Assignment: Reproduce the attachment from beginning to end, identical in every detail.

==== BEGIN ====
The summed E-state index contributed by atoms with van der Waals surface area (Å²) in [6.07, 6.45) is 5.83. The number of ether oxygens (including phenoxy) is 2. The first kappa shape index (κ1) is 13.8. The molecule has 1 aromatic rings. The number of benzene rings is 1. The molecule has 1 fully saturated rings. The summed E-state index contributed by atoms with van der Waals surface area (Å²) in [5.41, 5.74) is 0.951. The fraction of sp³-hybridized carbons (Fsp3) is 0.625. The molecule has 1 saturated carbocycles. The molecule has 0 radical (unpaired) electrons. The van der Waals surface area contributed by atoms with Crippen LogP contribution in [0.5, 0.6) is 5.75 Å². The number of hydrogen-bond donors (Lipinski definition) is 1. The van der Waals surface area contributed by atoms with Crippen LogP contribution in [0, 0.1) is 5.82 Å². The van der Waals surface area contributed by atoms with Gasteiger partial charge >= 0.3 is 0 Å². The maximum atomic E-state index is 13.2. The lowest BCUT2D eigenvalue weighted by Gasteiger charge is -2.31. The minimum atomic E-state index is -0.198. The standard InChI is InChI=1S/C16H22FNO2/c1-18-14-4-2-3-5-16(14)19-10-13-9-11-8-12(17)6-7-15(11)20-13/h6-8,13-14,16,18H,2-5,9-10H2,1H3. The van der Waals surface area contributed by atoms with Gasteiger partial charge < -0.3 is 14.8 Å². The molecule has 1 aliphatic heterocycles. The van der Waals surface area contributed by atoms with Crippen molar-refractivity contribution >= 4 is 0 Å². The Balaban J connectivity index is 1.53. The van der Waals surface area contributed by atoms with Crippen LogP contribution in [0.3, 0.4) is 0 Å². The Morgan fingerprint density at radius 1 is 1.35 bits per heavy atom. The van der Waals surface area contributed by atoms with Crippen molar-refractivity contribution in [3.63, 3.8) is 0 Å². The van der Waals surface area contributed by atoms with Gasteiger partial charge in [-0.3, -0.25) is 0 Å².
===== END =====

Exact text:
The summed E-state index contributed by atoms with van der Waals surface area (Å²) in [6.07, 6.45) is 5.83. The number of ether oxygens (including phenoxy) is 2. The first kappa shape index (κ1) is 13.8. The molecule has 1 aromatic rings. The number of benzene rings is 1. The molecule has 1 fully saturated rings. The summed E-state index contributed by atoms with van der Waals surface area (Å²) in [5.41, 5.74) is 0.951. The fraction of sp³-hybridized carbons (Fsp3) is 0.625. The molecule has 1 saturated carbocycles. The molecule has 0 radical (unpaired) electrons. The van der Waals surface area contributed by atoms with Crippen LogP contribution in [0.5, 0.6) is 5.75 Å². The number of hydrogen-bond donors (Lipinski definition) is 1. The van der Waals surface area contributed by atoms with Crippen LogP contribution in [0, 0.1) is 5.82 Å². The van der Waals surface area contributed by atoms with Gasteiger partial charge >= 0.3 is 0 Å². The maximum atomic E-state index is 13.2. The lowest BCUT2D eigenvalue weighted by Gasteiger charge is -2.31. The minimum atomic E-state index is -0.198. The standard InChI is InChI=1S/C16H22FNO2/c1-18-14-4-2-3-5-16(14)19-10-13-9-11-8-12(17)6-7-15(11)20-13/h6-8,13-14,16,18H,2-5,9-10H2,1H3. The van der Waals surface area contributed by atoms with Gasteiger partial charge < -0.3 is 14.8 Å². The molecule has 1 aliphatic heterocycles. The van der Waals surface area contributed by atoms with Crippen molar-refractivity contribution >= 4 is 0 Å². The Balaban J connectivity index is 1.53. The van der Waals surface area contributed by atoms with Crippen LogP contribution in [0.3, 0.4) is 0 Å². The Morgan fingerprint density at radius 1 is 1.35 bits per heavy atom. The van der Waals surface area contributed by atoms with Crippen molar-refractivity contribution in [3.63, 3.8) is 0 Å². The van der Waals surface area contributed by atoms with Gasteiger partial charge in [-0.3, -0.25) is 0 Å².